“I will do it myself!”
Laddu’s voice is strident, ringing across the dining table where the five of us are sitting. Steam escapes her plate where a serving of rice topped with ghee and kootu looks tantalizing. My offer to mix it results in her declaration.
On my left is Ammu staring at her plate, stabbing at the hot rice with her tiny spoon. Across from her is Pattu, content to let her Appa mix her food for her. She looks at Saathi who is intently blowing at the rice to cool it down. There is a mix of adoration and love in her face that begs me to capture it on camera. I let the moment slide hoping it will sear itself in my brain.
The evening is young, the fading light of dusk filters in through the semi open windows. The roads are empty. Not even a car passes while we eat.
“Who had a good day today?” I ask to get the conversation going. As if on cue, Pattu raises her hand. “I did!” she says and explains all the different stations at gym class at school. She pauses to eat and I nudge Ammu asking her how her day was. She starts with all the kids in her group and Pattu interrupts her.
The voices rise up and down, modulating according to the energy of the person speaking. Laddu is intent about getting the food in her mouth using her hands. She rejects the spoon I tender. Her whole body is so attuned to the one objective and it is a treat to watch her.
It occurs to me that momentous changes hardly happen with blaring announcements. They happen like this on ordinary days, under the guise of normalcy. They happen in the form of dinner time conversations as a family.
A few months ago, the kids still ate before we did. I would feed Laddu while Saathi would stand by the island urging Ammu and Pattu to take big girl spoons. “Chew,” he would encourage, part of his attention on his phone. My iPhone would be propped against the edge of the high chair while Laddu would open her mouth without even noticing what she ate.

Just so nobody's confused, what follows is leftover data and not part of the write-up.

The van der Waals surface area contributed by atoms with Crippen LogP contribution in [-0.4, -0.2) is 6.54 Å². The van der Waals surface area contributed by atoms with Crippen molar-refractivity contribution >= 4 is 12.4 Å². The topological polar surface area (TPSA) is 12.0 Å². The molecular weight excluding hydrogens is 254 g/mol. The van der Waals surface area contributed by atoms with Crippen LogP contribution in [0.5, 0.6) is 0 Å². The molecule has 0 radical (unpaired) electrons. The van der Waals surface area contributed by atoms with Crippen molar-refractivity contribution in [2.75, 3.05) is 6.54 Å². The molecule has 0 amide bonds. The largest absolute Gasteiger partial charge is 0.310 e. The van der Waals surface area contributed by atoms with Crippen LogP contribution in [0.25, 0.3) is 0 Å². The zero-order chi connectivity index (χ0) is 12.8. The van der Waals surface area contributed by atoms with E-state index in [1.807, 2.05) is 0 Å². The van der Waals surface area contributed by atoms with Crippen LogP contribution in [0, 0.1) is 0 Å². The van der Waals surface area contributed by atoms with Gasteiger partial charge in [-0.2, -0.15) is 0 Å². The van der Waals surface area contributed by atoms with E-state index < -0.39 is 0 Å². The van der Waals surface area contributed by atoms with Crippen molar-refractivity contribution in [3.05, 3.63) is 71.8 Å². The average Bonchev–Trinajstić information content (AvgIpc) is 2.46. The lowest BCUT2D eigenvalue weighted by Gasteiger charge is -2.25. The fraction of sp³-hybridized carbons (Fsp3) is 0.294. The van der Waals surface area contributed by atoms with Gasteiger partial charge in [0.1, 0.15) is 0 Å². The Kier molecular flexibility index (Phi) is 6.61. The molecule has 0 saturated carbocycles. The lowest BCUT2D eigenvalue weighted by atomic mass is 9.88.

“Thayir” Pattu demands. “Getti ya” she instructs her dad who is scooping up the watery portion of the home made whole milk yogurt. He drops what he has in the ladle and scoops up a thick portion that reminds me of icecream. “One more karandi” she instructs and he complies. Ammu follows suit. I clear the table as I watch them eat the creamy yogurt off their plates, their fingers white and smears over their chin. The conversation of the hour before has given way to silence.
I rinse the plates as each child drops her plate off and runs to the powder room. Laddu is helping her dad clean the table. He sprinkles water and she wipes on side of the table while Ammu is hard at work on the other side. The kids troop upstairs and Saathi lingers at the foot of the stairs watching them walk upstairs.
“Our kutties have grown.”
It is a statement rather than an observation. His voice is tinged with pride and something that feels like nostalgia. I am tempted to leave my station at the sink and lean on him, to feel his arms around me as we watch our children grow one dinner at a time.
kootu – vegetable stew garnished with ground coconut and red chillies
thayir – the Tamil word for yogurt
getti ya – Tamil for solid
karandi – Tamil for ladle
kutties – Tamil for small kids